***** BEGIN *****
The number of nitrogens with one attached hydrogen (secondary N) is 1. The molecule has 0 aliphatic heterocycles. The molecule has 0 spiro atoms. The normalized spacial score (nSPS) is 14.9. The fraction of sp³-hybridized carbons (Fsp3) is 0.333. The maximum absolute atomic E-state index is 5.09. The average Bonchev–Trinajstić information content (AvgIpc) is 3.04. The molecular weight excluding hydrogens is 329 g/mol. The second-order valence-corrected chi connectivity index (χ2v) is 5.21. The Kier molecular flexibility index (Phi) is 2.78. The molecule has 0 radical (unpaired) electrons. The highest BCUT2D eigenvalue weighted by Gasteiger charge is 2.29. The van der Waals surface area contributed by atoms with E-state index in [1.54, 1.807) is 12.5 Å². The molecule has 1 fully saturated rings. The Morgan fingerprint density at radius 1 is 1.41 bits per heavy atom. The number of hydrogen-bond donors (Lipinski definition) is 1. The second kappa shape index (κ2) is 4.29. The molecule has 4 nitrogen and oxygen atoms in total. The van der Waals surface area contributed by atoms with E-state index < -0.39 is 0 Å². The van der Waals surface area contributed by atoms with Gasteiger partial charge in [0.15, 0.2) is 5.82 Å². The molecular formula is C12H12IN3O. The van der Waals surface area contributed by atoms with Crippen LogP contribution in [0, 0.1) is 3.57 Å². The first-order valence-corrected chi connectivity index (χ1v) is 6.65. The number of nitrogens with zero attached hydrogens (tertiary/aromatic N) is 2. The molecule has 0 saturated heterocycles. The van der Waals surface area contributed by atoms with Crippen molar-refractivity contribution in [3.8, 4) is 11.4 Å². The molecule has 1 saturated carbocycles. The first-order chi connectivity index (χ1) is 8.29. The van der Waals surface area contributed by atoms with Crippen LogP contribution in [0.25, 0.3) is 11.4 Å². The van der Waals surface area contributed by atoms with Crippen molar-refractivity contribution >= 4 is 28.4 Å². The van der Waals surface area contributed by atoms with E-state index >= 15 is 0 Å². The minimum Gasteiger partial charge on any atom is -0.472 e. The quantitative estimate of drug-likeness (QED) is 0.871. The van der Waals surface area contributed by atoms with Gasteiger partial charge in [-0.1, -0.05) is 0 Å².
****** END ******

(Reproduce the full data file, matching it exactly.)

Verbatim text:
The number of nitrogens with one attached hydrogen (secondary N) is 1. The molecule has 0 aliphatic heterocycles. The molecule has 0 spiro atoms. The normalized spacial score (nSPS) is 14.9. The fraction of sp³-hybridized carbons (Fsp3) is 0.333. The maximum absolute atomic E-state index is 5.09. The average Bonchev–Trinajstić information content (AvgIpc) is 3.04. The molecular weight excluding hydrogens is 329 g/mol. The second-order valence-corrected chi connectivity index (χ2v) is 5.21. The Kier molecular flexibility index (Phi) is 2.78. The molecule has 0 radical (unpaired) electrons. The highest BCUT2D eigenvalue weighted by Gasteiger charge is 2.29. The van der Waals surface area contributed by atoms with E-state index in [1.54, 1.807) is 12.5 Å². The molecule has 1 fully saturated rings. The Morgan fingerprint density at radius 1 is 1.41 bits per heavy atom. The number of hydrogen-bond donors (Lipinski definition) is 1. The second kappa shape index (κ2) is 4.29. The molecule has 4 nitrogen and oxygen atoms in total. The van der Waals surface area contributed by atoms with E-state index < -0.39 is 0 Å². The van der Waals surface area contributed by atoms with Gasteiger partial charge in [0.15, 0.2) is 5.82 Å². The molecular formula is C12H12IN3O. The van der Waals surface area contributed by atoms with Crippen LogP contribution in [0, 0.1) is 3.57 Å². The first-order valence-corrected chi connectivity index (χ1v) is 6.65. The number of nitrogens with zero attached hydrogens (tertiary/aromatic N) is 2. The molecule has 0 saturated heterocycles. The van der Waals surface area contributed by atoms with Crippen molar-refractivity contribution in [3.8, 4) is 11.4 Å². The molecule has 1 saturated carbocycles. The first-order chi connectivity index (χ1) is 8.29. The van der Waals surface area contributed by atoms with Crippen LogP contribution in [0.25, 0.3) is 11.4 Å². The van der Waals surface area contributed by atoms with Crippen molar-refractivity contribution >= 4 is 28.4 Å². The van der Waals surface area contributed by atoms with E-state index >= 15 is 0 Å². The minimum Gasteiger partial charge on any atom is -0.472 e. The quantitative estimate of drug-likeness (QED) is 0.871. The van der Waals surface area contributed by atoms with Gasteiger partial charge in [-0.1, -0.05) is 0 Å².